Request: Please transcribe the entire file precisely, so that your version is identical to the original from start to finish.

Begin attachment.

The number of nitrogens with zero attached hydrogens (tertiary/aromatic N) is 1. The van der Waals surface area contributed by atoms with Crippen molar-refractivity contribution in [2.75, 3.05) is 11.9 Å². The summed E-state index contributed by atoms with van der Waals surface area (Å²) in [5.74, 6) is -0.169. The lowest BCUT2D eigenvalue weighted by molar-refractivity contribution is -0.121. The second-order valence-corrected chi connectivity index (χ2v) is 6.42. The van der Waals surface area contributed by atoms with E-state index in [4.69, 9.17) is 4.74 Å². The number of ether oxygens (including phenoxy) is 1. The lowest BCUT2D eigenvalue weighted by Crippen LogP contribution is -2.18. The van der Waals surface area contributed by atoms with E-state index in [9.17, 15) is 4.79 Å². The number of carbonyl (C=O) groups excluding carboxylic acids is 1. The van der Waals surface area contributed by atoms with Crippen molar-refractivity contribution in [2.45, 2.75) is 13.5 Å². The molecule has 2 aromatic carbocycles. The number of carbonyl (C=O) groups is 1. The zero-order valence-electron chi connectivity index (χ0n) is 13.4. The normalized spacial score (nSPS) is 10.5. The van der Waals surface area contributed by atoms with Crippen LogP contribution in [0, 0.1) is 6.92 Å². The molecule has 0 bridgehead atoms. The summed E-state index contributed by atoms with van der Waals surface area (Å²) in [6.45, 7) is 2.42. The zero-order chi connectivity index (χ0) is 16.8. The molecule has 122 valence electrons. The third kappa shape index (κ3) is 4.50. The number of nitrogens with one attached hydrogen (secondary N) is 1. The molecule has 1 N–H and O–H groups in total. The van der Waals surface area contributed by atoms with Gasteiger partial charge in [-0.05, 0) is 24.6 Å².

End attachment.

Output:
The number of nitrogens with zero attached hydrogens (tertiary/aromatic N) is 1. The van der Waals surface area contributed by atoms with Crippen molar-refractivity contribution in [2.75, 3.05) is 11.9 Å². The summed E-state index contributed by atoms with van der Waals surface area (Å²) in [5.74, 6) is -0.169. The lowest BCUT2D eigenvalue weighted by molar-refractivity contribution is -0.121. The second-order valence-corrected chi connectivity index (χ2v) is 6.42. The van der Waals surface area contributed by atoms with E-state index in [4.69, 9.17) is 4.74 Å². The number of ether oxygens (including phenoxy) is 1. The lowest BCUT2D eigenvalue weighted by Crippen LogP contribution is -2.18. The van der Waals surface area contributed by atoms with E-state index in [9.17, 15) is 4.79 Å². The number of carbonyl (C=O) groups excluding carboxylic acids is 1. The van der Waals surface area contributed by atoms with Crippen molar-refractivity contribution in [2.45, 2.75) is 13.5 Å². The molecule has 2 aromatic carbocycles. The number of carbonyl (C=O) groups is 1. The zero-order valence-electron chi connectivity index (χ0n) is 13.4. The normalized spacial score (nSPS) is 10.5. The van der Waals surface area contributed by atoms with Crippen LogP contribution in [0, 0.1) is 6.92 Å². The molecule has 0 bridgehead atoms. The summed E-state index contributed by atoms with van der Waals surface area (Å²) in [6.45, 7) is 2.42. The zero-order chi connectivity index (χ0) is 16.8. The molecule has 122 valence electrons. The third kappa shape index (κ3) is 4.50. The number of nitrogens with one attached hydrogen (secondary N) is 1. The molecule has 1 N–H and O–H groups in total. The van der Waals surface area contributed by atoms with Gasteiger partial charge in [-0.05, 0) is 24.6 Å².